Gov. Jay Inslee’s decision to require more than 800,000 state workers, educators and medical professionals to get vaccinations by Oct. 18 or lose their jobs was necessary to defeat this deadly pandemic. But the state employee union has other ideas, more interested in self-dealing than public health.
The Washington Federation of State Employees is challenging the mandate in court, seeking a stay to bargain whether state employees have to choose vaccinations or their jobs. That’s right, bargain over saving lives, protecting children unable to get vaccinated and a return to some semblance of a normal life.
Although labor has scored several memorable wins with state government lately, leaders of the Washington Federation of State Employees are now overplaying their favorable hand. Trying to make public health a bargaining chip crosses a crass, potentially deadly line.
The WFSE is serving its 45,000 members poorly by fighting to slow down Inslee’s vaccination mandate. Public health is the state’s responsibility. Inslee is correct to say a state worker who makes a selfish decision to opt against provably safe and effective vaccination during a deadly pandemic is working at cross purposes with the state and ought to seek work elsewhere.
The union’s galling complaint calls out Inslee for not conducting “good faith bargaining” and seeks to push back compliance with the Oct. 18 deadline for state workers to obtain either vaccination or a defensible religious or medical exemption.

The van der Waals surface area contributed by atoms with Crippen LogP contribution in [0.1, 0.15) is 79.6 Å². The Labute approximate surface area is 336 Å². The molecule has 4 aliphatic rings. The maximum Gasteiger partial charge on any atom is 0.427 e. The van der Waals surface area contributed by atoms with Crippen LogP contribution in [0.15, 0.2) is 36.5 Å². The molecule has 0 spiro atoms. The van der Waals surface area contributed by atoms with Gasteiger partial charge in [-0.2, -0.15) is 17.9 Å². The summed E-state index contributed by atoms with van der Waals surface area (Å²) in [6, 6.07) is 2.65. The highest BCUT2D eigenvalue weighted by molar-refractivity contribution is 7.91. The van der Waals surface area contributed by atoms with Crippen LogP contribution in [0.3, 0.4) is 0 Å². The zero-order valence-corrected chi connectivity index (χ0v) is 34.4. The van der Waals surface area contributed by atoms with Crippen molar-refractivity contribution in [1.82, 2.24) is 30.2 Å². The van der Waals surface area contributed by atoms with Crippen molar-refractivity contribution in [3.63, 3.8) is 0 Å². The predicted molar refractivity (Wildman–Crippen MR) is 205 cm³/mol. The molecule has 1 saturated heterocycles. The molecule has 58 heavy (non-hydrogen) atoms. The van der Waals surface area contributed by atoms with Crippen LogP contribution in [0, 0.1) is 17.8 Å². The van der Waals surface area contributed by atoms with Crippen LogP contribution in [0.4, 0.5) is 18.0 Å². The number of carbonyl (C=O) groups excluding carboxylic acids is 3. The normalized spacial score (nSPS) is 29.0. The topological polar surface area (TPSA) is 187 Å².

WFSE President Mike Yestramski wrote to union members that the court case is “about respecting our union’s right to bargain.” Clearly, it’s not about public health.
Going to court to set labor negotiations ahead of public health reflects a misplaced priority. The “right to bargain” can be vital to protect a host of worker needs, including fair wages and guidelines for supervision and workplace conditions. It should not be deployed as a universal mechanism to turn everything into a negotiating chip.
Worse, this lawsuit encourages vaccine resistance among state workers, even as the union puts out statements saying workers should put on masks and seek vaccines. Hear the words, but believe the actions.
The lawsuit alleging unfair labor practices over vaccinations in Thurston County Superior Court needs to be tossed out soon after its scheduled hearing Friday begins.
With the Delta variant of the COVID-19 virus running amok and the state’s under-12 population sitting vulnerable and unvaccinated, Inslee has stepped up to his proper mission of ramping up vaccinations everywhere he can.
The union members employed under his supervision should either get with the program of ending this pandemic or make room for workers who will, rather than holding public safety hostage to haggle and posture.